Oh the irony. about 6 months ago I emailed our buying team and told them about the GoPano 360, a device we ought to consider selling. Then when the buying team found out the RRP they decided against it, calling it a niche product, they were probably right. This week though, we've had this product in which performs exactly the same function... it captures 360 degree video. The two products seem to achieve the result in slightly different ways though. The strangely named Kogeto Dot seems to use a fish eye lens, where as the GoPano uses a conical mirror. Now before I need to explain my results, if you have an iOS device, you probably don't need to read on. Simply download the free 'looker' app from the apple app store. From here if you navigate to 'featured' and you'll see the videos that other users have uploaded.  Actually you can make your mind without an iOS device by looking at the videos on the dot website. However you view the videos though you will notice that they vary in quality. Some are quite fuzzy and difficult to make out. Others have a little more crisp results. I guess that the iPhone 4S with it's 8mp camera will perform somewhat better, however with the iPhone 4's 5mp camera the results I got were pretty dismal. However, I guess the same rules will apply to the GoPano. The app itself is very simple to use, however the calibration screen is particularly odd, easy enough to use, you simply need to move (using pinch and zoom) a polo shape over the polo part of the picture. Yet once this is done... you can't move it to the middle, or resize it. After calibration (correctly calibrated) my little polo was hanging off the edge of my screen. Yet in the example the polo is slap bang in the middle, and yes, I had clipped it on properly (ok, I didn't the first time, but it still wasnt central). The GoPano micro has a mirror so that you can see what you're filming whilst holding the phone upright (naturally); it works like a periscope. As you can see from the picture, the Dot needs to be held flat though which makes filming quite difficult and it also means a portion of your video will have the back of your phone and your fingertips in it. However, it does the same function for half the price of the GoPano, albeit with varying results. You can share, from the app, your results to facebook twitter etc, or upload them to the dot website. So if you have the need for a cheap 360 degree video in your life. It's perhaps worth investigating. If you can live with 360 degree stills, then I would suggest the fantastic 69p 360 degree panorama app. which can be downloaded here. If you need high quality 360 degree video's (lord know why anyone 'needs' 360 degree videos) Go Pano make top end models for DSLR cameras, but they're not cheap!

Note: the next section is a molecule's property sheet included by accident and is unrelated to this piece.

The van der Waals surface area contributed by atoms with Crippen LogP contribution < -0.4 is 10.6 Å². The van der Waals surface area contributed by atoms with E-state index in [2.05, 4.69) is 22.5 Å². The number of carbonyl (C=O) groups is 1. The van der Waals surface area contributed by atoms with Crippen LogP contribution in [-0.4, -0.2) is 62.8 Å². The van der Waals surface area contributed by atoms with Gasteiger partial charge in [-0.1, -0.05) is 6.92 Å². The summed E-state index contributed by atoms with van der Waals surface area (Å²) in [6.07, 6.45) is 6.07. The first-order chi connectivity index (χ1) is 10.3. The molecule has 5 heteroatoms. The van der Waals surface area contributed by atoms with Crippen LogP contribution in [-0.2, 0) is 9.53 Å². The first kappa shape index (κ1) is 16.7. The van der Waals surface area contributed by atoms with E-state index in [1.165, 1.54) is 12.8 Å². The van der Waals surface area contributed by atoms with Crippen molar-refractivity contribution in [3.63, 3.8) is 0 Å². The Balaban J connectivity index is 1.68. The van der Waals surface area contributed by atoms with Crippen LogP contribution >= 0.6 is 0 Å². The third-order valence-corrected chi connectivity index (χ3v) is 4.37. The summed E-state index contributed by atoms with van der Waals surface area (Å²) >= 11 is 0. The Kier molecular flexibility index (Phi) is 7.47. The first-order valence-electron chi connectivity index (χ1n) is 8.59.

Wednesday, 8 February 2012

Counterfeit Beats in-ear Tour headphones.

Genuine Box, book and case on the left.
I'm going to use this next post to help identify the difference between a set of genuine Monster Beats headphones, and a counterfeit set that we've obtained. Before we start, it's important that you know, in isolation, without a set to compare, and without this previous knowledge, you'll most likely be duped into thinking that the fake set, are genuine. We asked a couple of team members to examine the headphones and asked if they could find a reason why a customer would return them (we didn't let on that they were fake) and they couldn't. We made up a story about the logo being not quite straight (which it isn't) and, more worryingly, they said they'd exchange them, although they'd think the customer was being pretty picky. Then, to their surprise we told them they were fake, and they were pretty shocked. Until we showed them next to a real pair. What I intend to do now, is to highlight, just how close they are as copies, and how you need to keep your wits about you to recognise them apart from the real ones. We won't be doing a sound comparison, that's not the reason for the post. These are illegal copies and shouldn't be on the market. Real Monster products sound exceptional, insist on the genuine product from an authorised reseller.
Genuine zipper on top.

Lets start with the box. Side by side, this is the weakest part of the copies. The money thats gone into replicating the headphones has been saved on the box. Seriously, the two couldn't be more different. Monster headphones are packaged in Apple-esque hinged solid boxes, that magnetically close when sealed properly. The counterfeit box is poorly made and flimsy by comparison, although it too, does close magnetically. These headphones aren't totally identical, the genuine set we have also include the 'control talk' button (for use with mobile phones), but you can see there is a significant difference in the two boxes. The user guide has also seen the criminals save a few pennies. The Monster book, is Monster by comparison to the 4 page effort that resides in the fakes. The same is true of the accompanying accessory leaflet. It isn't even folded properly in the fake set, yet the genuine copy folds out nicely. The pouches have their differences too, but again, in isolation, you'd be hard pushed to tell one from the other. The embossed 'b' is slightly shallower on the originals.
 One side of the zipper tag is damn near perfect, yet the font on the opposite side is ever so slightly thinner. Otherwise the pouch is one of the more accurate parts of the set.

The headphones, are harder to tell apart. Much harder. As mentioned earlier, two members of our team, couldn't tell them apart until they had both sets side by side to compare. But there are differences. Firstly, the cable is slightly different. Obviously